• Introduction

Meat is essential for growth and maintenance of good, health. It is mainly composed of proteins, fats and oil and some important essential elements.

The need for mineral components depends on age, physiological state and feed intake as well as on living condition (Baykov et al, 1996). Direct exposure of animals to polluted water and crop grown on irrigated sewerage water and industrial effluents are the sources of metal contamination to animals and humans (Ward, N. I and J. M. Savage, 1994). Among various environmental pollutants, health metals are directly related to human health. Health metals have density more than 5g/cm3 atomic weigh 623.546 to 200.590 (Kennish, M. J. 1992) and a specific gravity greater than 4.0 (Connell, D. W and G. J Miller, 1984). Living organisms usually need some heavy metals up to certain amount, while excess accumulation leads to severe harmful effects (Kennish, M. J, 1992) Chitmanat, C and S. Traichhariyaporn, 2010).

Increasing industrialization facilities entering of metal into the environment. These metals persist permanently as they cannot be degraded in the environment. Heavy metals enter into the food  chain make their passage into the tissues to have direct toxic effects (Baykov et al, 1996).

Lead, cadmium, mercury and arsenic are among the main toxic metals which accumulate in food chain. (Dermirezen, D. and K, urble, 2006). Contamination of mat is a matter of concern for humans. Heavy metal are toxic in nature and even at relatively lower concentration can cause adverse effects (Mahaffey, K. R, 1977, Santhi, D, et al, 2008) processing of meat (Santhi, D et al, 2008, Brito, G et al, 2005) and rearing of livestock in proximity to polluted surroundings are key factors for their pollution in heart (Sedki, A et al, 2003) Aslam, B., 2010)

Heavy metals contamination in meat is due to eating of spoiled feed by animals and also due to rearing of animals near health metal contaminated area (Korenekove, B., et al 2002, Sabir S. M., et al 2003, Miranda, M, et al, 2003) Instances of heavy metals contamination in meat products during processing have been reported (Sanithi, D, et al ,2008, Brito, G., et al 2005). Similarly, the distribution and localization of some heavy metals in the tissues pf some calf organs indicated higher levels of trace metals in livers, kidney and small intestines (Horky, D, et al 1998).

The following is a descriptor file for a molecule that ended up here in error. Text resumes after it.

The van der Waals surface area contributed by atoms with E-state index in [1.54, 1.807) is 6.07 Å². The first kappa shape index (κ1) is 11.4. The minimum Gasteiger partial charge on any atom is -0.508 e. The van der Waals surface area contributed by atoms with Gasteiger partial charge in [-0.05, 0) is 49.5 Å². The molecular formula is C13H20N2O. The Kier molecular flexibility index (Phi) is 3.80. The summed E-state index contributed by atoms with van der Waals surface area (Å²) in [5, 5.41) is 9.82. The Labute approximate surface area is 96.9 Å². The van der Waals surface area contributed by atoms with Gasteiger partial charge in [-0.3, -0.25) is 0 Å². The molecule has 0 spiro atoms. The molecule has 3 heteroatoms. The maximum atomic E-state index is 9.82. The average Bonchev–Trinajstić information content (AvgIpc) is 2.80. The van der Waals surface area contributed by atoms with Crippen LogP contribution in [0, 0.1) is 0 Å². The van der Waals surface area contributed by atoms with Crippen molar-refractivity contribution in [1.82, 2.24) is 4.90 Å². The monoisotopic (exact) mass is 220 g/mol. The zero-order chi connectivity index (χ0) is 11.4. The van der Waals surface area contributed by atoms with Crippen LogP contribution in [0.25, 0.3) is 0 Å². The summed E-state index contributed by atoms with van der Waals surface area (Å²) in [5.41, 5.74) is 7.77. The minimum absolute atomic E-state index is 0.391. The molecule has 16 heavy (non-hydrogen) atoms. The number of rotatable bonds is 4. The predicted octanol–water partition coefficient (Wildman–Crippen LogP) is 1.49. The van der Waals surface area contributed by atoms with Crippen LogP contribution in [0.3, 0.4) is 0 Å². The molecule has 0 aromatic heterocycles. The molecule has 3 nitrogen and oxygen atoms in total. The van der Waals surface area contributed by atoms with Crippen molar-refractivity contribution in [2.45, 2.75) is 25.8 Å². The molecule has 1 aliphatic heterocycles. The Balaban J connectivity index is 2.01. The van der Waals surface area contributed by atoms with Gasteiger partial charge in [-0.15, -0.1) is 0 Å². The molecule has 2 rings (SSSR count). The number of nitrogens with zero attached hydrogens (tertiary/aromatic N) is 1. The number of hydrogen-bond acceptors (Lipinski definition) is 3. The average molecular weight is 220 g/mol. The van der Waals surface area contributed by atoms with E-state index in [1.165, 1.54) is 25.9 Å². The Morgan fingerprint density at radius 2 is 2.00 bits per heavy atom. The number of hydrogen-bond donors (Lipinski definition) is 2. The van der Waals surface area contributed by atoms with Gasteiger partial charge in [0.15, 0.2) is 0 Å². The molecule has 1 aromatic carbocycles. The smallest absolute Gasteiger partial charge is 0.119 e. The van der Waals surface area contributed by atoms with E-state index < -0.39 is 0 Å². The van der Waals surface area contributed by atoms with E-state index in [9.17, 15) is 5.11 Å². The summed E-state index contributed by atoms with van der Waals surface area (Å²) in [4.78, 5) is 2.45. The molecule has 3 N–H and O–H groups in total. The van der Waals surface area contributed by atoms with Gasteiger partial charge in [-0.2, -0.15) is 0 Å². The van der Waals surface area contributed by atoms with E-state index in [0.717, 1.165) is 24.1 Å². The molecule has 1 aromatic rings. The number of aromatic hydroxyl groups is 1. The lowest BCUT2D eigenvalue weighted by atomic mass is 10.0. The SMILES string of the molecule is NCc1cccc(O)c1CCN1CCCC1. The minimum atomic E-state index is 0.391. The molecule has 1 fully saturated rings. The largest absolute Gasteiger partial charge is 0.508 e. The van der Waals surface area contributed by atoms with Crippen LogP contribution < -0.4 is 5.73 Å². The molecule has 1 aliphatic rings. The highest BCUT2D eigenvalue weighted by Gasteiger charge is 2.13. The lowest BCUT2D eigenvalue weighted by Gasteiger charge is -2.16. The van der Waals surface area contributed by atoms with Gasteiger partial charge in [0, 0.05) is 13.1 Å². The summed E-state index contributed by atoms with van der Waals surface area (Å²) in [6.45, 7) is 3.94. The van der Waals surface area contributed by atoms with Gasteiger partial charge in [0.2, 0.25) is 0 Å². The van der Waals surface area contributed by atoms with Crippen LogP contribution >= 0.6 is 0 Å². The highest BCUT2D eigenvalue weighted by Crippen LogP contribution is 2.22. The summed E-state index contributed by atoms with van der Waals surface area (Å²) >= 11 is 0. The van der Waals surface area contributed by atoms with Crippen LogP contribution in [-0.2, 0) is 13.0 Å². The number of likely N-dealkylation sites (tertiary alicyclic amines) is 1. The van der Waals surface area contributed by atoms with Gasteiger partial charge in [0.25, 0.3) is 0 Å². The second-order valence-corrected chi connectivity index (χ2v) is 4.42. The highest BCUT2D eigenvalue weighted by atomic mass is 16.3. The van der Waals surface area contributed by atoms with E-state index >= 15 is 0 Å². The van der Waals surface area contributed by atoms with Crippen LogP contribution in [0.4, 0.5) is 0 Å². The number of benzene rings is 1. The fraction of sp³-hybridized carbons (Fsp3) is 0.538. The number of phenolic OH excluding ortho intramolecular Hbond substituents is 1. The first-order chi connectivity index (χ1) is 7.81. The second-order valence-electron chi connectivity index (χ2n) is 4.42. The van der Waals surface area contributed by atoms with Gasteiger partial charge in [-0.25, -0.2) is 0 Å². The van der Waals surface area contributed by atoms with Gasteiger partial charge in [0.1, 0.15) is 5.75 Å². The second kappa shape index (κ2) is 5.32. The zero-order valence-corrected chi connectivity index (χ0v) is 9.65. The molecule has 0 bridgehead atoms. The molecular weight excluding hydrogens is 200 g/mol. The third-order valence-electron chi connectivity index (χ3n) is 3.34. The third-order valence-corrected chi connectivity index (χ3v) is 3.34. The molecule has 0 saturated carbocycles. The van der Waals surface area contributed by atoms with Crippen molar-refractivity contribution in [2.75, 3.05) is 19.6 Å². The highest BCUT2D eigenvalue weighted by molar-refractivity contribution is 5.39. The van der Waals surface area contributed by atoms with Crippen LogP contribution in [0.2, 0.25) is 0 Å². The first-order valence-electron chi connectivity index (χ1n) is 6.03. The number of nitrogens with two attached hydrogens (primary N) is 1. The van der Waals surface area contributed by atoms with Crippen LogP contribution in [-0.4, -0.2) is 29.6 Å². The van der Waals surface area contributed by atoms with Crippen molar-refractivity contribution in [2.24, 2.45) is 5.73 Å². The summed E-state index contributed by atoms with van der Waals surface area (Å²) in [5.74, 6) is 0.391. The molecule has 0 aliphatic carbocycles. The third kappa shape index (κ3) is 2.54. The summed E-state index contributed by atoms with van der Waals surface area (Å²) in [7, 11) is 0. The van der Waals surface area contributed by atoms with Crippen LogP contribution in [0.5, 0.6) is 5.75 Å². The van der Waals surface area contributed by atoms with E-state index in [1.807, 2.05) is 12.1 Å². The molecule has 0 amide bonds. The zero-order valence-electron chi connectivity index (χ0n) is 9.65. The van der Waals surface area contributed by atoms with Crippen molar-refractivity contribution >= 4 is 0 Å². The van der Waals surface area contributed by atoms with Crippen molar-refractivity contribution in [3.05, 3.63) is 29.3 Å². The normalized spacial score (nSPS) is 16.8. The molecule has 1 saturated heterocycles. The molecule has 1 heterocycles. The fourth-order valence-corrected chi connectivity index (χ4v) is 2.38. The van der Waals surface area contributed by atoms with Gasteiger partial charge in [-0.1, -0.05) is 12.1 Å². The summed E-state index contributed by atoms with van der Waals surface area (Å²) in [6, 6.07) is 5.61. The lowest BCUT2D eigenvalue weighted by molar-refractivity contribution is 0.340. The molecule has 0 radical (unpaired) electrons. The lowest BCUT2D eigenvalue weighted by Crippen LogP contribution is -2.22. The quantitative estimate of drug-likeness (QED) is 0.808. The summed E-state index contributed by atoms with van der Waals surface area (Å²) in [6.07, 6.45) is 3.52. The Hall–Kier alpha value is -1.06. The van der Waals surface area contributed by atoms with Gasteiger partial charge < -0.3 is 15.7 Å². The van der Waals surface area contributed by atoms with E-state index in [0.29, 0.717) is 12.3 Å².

• Background Of The Study

Some debate exists as to know exactly what constitutes a “heavy metal” and which element should properly be classified as such. Some authors have based the definition of atomic weight, others point to those metals with a specific gravity of greater than 4.0 The activities may or may not be included. Most recently, the term ”heavy metal”  has been used as a general term for metal semi – metals with potential human or environmental toxicity.

Many of the elements that can be considered as heavy metals have no known benefit for human physiology. Lead, mercury and cadmium are prime examples of such “toxic metals”. But other metals are essential to human biochemical processes. For example zinc, is an important co – factor for several enzymatic reactions in the human body, vitamin B12 has a cobalt atom at its core and hemoglobin contains iron. Copper, manganese, selenium, chromium and molybdenum are all trace elements, which are important in the human diet. Another subset of metals include; those used therapeutically in medicine, they include; aluminum, goldbismuth, gallium, lithium and sliver. Any of these elements may have pernicious effects if taken in quality or if the usual mechanisms of elimination are impaired.

Some elements may have different toxic profile depending on their chemicals form. For example, barium sulphate is basically non toxic where as barium salts are rapidly absorbed and cause profound potentially fatal hypokalemia.  The toxicity of radioactive metals like polonium, which was discovered by merie curie, but only recently brought to public attention after the 2006 Murder of Russian dissident Alexander Litvineko.


  • Aims and Objective of the Study

The aims and objective of the study is to determine the trace and heavy metals in the liver and kidney of Hausa and local goat meat.



1.3     Scope and limitation of the Study

The scope of this research is restricted to the investigation of metabolic concentration in goat samples for trace and heavy metal composition and to determine the concentration of trace and heavy metals in liver, muscle and kidney of a goat meat.

Limitations encountered: In this research the limitations encountered are:

  1. Lack of finance in purchasing and feeding the goat.
  2. Inadequate time in looking after the goat before the experiment was been carried out
  • Environmental factors which includes temperature, rainfall, sunshine which are likely to be affected by other animal


1.4     Definition of Related Terms

Meat: Meat is an animal flesh that is eaten as food (Lawrie, R. A;